A Rant about Math

In which I take issue with this culture of fearing and mocking intelligence, and the T-shirt that makes it sound as if it’s all right to do so.

I know you’ve seen it–on either the bumper sticker or the T-shirt or the meme.  The sentiment that reads, “Yet another day has passed and I didn’t use Algebra.” Or the one that says, “I’m an English major; you do the math.” I understand the humor behind it; it’s punny, it’s sarcastic, it’s ironic. Heck, I’ve even used some version of it myself.  I regret that. I don’t find it funny any longer. The more I think about it, the more disturbed I get. No, it’s not a major important issue in our society, but it troubles me nonetheless. Here’s why.

First the goal of this sentiment is to make the displayer feel superior to all those teachers and students who love math and use it; and it somehow tries to make their accomplishments unimportant. As an author you’d think I never use math, but you’d be wrong. Just the other day someone asked me to edit an essay. I moved sentences around to form a logical argument and wrote in my comments, “See, you still use your Geometry for writing. Remember proofs?” Geometry proofs teach logical thinking. It doesn’t require numbers.  And looking at royalty statements, taxes, business expenses–all a part of writing–does require some number acuity.

Here’s one for Algebra that does use numbers: if you go the grocery store and they offer 5 for $3.00, but you only want to buy one. Ta da: Algebra. So what? you say. You still don’t really use it. Well, do you really use history, art, dance, PE, wood shop, or science every day? And having read many, many essays, emails, tweets, and manuscripts, I would say some of you don’t even use English every day. Besides, you probably do use Algebra for simple equations more often than you think, only it’s so ingrained in your head that you don’t even recognize you’re using them (think about calculating expenses, or date entry, or comparing the price of cell phones.)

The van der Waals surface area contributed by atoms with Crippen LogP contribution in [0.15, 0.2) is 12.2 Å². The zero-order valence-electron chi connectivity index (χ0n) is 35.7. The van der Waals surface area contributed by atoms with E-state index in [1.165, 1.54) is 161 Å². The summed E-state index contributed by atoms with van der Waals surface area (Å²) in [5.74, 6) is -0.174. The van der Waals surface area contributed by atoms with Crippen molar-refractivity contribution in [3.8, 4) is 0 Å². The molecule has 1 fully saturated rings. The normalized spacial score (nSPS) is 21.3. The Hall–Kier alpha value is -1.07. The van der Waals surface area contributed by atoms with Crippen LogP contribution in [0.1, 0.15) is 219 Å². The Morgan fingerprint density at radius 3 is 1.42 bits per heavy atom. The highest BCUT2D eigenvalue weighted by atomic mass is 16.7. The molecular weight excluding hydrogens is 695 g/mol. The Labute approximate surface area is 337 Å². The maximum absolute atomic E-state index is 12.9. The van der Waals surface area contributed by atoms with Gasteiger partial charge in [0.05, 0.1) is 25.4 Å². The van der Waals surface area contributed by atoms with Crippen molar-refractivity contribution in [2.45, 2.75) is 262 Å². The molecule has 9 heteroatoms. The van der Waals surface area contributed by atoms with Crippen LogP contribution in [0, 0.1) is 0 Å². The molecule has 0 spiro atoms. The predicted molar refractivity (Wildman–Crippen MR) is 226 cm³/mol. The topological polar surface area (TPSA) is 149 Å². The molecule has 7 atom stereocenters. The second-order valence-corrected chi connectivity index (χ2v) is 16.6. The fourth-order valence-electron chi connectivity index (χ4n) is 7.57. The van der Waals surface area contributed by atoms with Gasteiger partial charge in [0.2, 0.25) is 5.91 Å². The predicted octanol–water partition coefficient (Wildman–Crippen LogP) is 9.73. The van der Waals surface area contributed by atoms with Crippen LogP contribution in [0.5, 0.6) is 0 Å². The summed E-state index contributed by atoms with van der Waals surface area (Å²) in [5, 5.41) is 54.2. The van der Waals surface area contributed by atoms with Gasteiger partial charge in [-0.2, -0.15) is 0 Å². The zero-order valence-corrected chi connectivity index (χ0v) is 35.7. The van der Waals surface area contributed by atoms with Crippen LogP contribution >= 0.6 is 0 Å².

And there are many many people who do “use” Algebra every day. And even higher levels of math. Robot Guy is one of them. He told me to consider formulae and equations as a language. I use words to create; he uses math. Engineers are highly creative people. Their language is just different.

Math is about problem solving. The skills you learn, the way you look for solutions is math. It’s something that your brain was trained to do in math class. Besides, why is it bad to have knowledge that you don’t necessarily use everyday? I like to learn things just for the sake of knowing them. You never know when you may appear on Jeopardy! Or just play Trivial Pursuit with the family.

I don’t like the trend I’ve seen lately of intelligence shaming. Suddenly being smart is not something people value. TV does it. Look at the Big Bang Theory, a show I like and enjoy, but when you think about it, it makes fun of those members of society we label smart. No, I don’t believe going to school necessarily equals being smart, but this fear of knowledge that pervades our culture right now is a trend I’d like to see stop.

Yeah, I’m taking this too seriously. You don’t have to tell me.


Books I’m reading now:

Harry Potter und die Kammer des Schreckens by JK Rowling

2 thoughts on “A Rant about Math

  1. I appreciate the desire to resist the ‘I got through life without using algebra!’ joke, but it feels to me like characterizing ‘what’s the cost of one thing if it’s five-for-$3.00’ is an over-broad use of the word ‘algebra’. It’s arithmetic, certainly, and a calculation that’s convenient to be able to do, but that feels like it falls short of being algebra. I think you need to find something by considering partial information from different sources before you have something that’s truly algebra.

    1. Well, of course it’s simplistic. I’m not writing a column about math for math people; I’m writing about the stigma of being considered smart and the superiority that the slogan is intended to imply. As I said above, I enjoyed learning math just for the sake of learning it and having the knowledge.

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